Who gets better and why? Predicting Outcome Trajectories in STRONG STAR Trials
Brett Litz, PhD
Utilize the comprehensive dataset developed from all STRONG STAR trials to perform a variety of analyses aimed at providing knowledge to inform decisions about how best to prevent problems in those most at risk for PTSD and tailor treatments for maximum benefit.
The military culture requires, builds, and nurtures cohesive bonds among its members. Cohesion, coupled with good leadership, is critical to successful military efforts, and these factors help service members heal and recover from the stress and trauma of combat. However, no matter how effective, the quality of leadership and group cohesion can vary across deployment cycles, and unique factors in each person’s life can still have a strong effect on individual coping styles and stress responses.
Individual service members adapt differently to combat and operational stress and trauma by virtue of a complex web of biological, social, and service-related risk and resilience factors. Over time, deployed service members follow multiple courses of adjustment. Most are impacted by what they see and do but still recover fully; some grow and become stronger; some have chronic postdeployment mental health problems; and still others experience delayed or maladjustment. Likewise, service members have diverse care needs, and each will respond differently to treatment interventions for mental health problems related to combat and operational stress.
The various causes of these different “trajectories of response” are unknown, leaving commanders and decision-makers with a lack of useful information about how to prevent problems in those most at risk for posttraumatic stress disorder and other mental health problems across the deployment cycle and beyond. It also hampers the efforts of mental health professionals who, ideally, would want to tailor treatment interventions to achieve the best possible outcome for service members.
Identification of response trajectories could propel PTSD research
As the director of the STRONG STAR Assessment Core, Brett Litz, PhD, with the Massachusetts Veterans Epidemiological Research and Information Center, VA Boston Health Care System, and professor at Boston University School of Medicine, has designed a study utilizing the comprehensive dataset from all STRONG STAR clinical trials to perform a variety of analyses with three key aims. One is to identify risk and resilience variables that predict the trajectory, or path, service members follow over time as they adapt to war-zone trauma. The second objective is to examine variables that influence the outcome of treatment interventions or that reveal subgroups of individuals who might be adversely impacted or uniquely changed by various intervention strategies. The third is to conduct a meta-analysis of all the treatment trials to examine how well treatments that have primarily been developed and tested on civilians and veterans with very chronic problems are able to help service members.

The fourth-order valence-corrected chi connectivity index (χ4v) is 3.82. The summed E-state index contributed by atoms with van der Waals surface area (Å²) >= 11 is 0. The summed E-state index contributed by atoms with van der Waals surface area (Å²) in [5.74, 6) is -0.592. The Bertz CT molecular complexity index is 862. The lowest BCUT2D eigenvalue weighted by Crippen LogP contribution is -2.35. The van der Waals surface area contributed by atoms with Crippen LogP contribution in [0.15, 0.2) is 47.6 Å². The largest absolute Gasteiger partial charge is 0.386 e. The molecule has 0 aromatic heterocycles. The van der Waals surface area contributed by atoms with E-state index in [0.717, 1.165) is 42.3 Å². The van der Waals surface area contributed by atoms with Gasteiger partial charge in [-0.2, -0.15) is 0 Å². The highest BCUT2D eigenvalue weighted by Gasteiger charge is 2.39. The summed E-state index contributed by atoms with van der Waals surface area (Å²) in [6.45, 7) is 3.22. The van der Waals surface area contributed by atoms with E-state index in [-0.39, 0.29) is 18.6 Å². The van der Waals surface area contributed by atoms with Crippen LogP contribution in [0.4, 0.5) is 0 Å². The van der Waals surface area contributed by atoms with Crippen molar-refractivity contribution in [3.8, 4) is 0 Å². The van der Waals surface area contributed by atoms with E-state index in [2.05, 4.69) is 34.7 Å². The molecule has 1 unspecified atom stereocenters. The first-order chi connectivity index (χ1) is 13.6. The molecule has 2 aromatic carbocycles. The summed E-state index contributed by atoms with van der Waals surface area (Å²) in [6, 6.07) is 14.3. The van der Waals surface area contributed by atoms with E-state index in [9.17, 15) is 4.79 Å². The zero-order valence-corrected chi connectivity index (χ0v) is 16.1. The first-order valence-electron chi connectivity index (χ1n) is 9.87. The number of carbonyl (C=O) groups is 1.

Researchers hypothesize that they will see four trajectories of response to combat exposure and operational trauma, as well as to treatment for PTSD:
- a recovery/positive outcome course, characterized by an initial worsening of symptoms as the individual focuses on the trauma, followed by steady improvement over time;
- a resilience course, characterized by relatively low symptoms and impairment over time;
- a relapse course, characterized by apparent treatment gains lost at follow-up intervals; and
- a chronic worsening course, in which symptoms worsen and then remain high over time.
Dr. Litz and his research team will collapse information across the entire STRONG STAR dataset to evaluate the prevalence of these trajectories of response, as well as the particular biological, psychological, social, and service-related risk and resilience variables that correspond with each trajectory and appear to influence treatment outcomes. For example, individual vulnerabilities, environmental demands of the job, personal appraisals, socio-cultural resources, and certain predisposing behavioral and biological response capacities, including personal coping style, might all be factors in whether someone develops PTSD following trauma, how severe the symptoms are, what outcome path they follow in response to treatment, or even what type of treatment is most or least beneficial for them.
As STRONG STAR investigators perform their analyses, they expect to find causal models, or sets of variables, that can be used to predict individuals’ responses to trauma and combat stress and various PTSD treatments. This will provide useful information to support evidence-based decisions about primary and secondary prevention strategies for chronic deployment-related mental health problems, especially PTSD, and to help generate more tailored treatment strategies for maximum impact.